Supreme Court Declines to Hear Anti-Gay Quacks

A Christian group trying to overturn California’s ban on ‘conversion therapy’ petitioned the high court to hear its case. It said no, which means nothing will stop the law from taking effect.

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The Supreme Court denied to hear a challenge to a California law barring “gay conversion therapy” for minors. By omission, the Court essentially allows the prohibition to stand.

Lower courts issued conflicting opinions on whether the state’s ban on the controversial practice would violate the free-speech rights of either those seeking such treatment or the people administering it. The California law only applies to minors and was signed into law in 2012 but has since been stymied by legal obstacles.

Liberty Counsel, a Christian freedom group challenging the law in court, petitioned the Supreme Court to hear the case. Liberty said that it was fighting on behalf of child sexual abuse victims who then turned gay—drawing an unproven and provocative link between abuse and sexuality.

“I am deeply saddened for the families we represent and for the thousands of children that our professional clients counsel, many of whom developed these unwanted attractions because of abuse of a pedophile," said Mat Staver, chairman of the organization. “These children have been victimized twice—first by the likes of Jerry Sandusky, and second by legislators and judges who have essentially barged into their private therapy rooms and told them that they must pursue their unwanted and dangerous same-sex sexual attractions and behavior.”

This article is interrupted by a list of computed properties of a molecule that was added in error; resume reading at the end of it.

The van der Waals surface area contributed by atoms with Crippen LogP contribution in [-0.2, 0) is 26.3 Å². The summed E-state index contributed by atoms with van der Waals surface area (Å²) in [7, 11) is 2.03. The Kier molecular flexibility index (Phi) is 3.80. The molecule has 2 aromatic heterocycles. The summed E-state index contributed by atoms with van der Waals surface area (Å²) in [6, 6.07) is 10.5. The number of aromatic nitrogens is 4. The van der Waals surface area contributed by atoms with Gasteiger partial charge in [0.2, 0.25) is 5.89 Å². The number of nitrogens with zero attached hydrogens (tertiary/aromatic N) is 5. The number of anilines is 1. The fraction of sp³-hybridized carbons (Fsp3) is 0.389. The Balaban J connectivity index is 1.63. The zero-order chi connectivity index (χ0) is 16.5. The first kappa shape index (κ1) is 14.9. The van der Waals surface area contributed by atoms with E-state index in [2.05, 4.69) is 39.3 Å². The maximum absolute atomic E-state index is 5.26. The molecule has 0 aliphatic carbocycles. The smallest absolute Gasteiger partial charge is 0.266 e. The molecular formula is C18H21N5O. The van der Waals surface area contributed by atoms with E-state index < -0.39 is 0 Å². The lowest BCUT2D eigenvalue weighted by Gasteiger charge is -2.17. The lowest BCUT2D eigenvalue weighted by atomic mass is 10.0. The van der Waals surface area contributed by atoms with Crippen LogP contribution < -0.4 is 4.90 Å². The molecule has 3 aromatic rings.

In declining to review the case, the Supreme Court did not rule on the merits of the law, merely sending it back to the lower courts, which will now almost certainly allow the statute go into effect.

California state senator Ted Lieu, who authored the law, praised the Supreme Court’s decision to avoid ruling on the issue, calling gay-conversion therapy the purview of “extreme ideological therapists who practice…quackery.”

Last year Chris Christie signed a ban on gay-conversion therapy into law, making his New Jersey the second in the nation to adopt such statue. At least eight other states have introduced some form of legislation mirroring the California law, Lieu’s office said.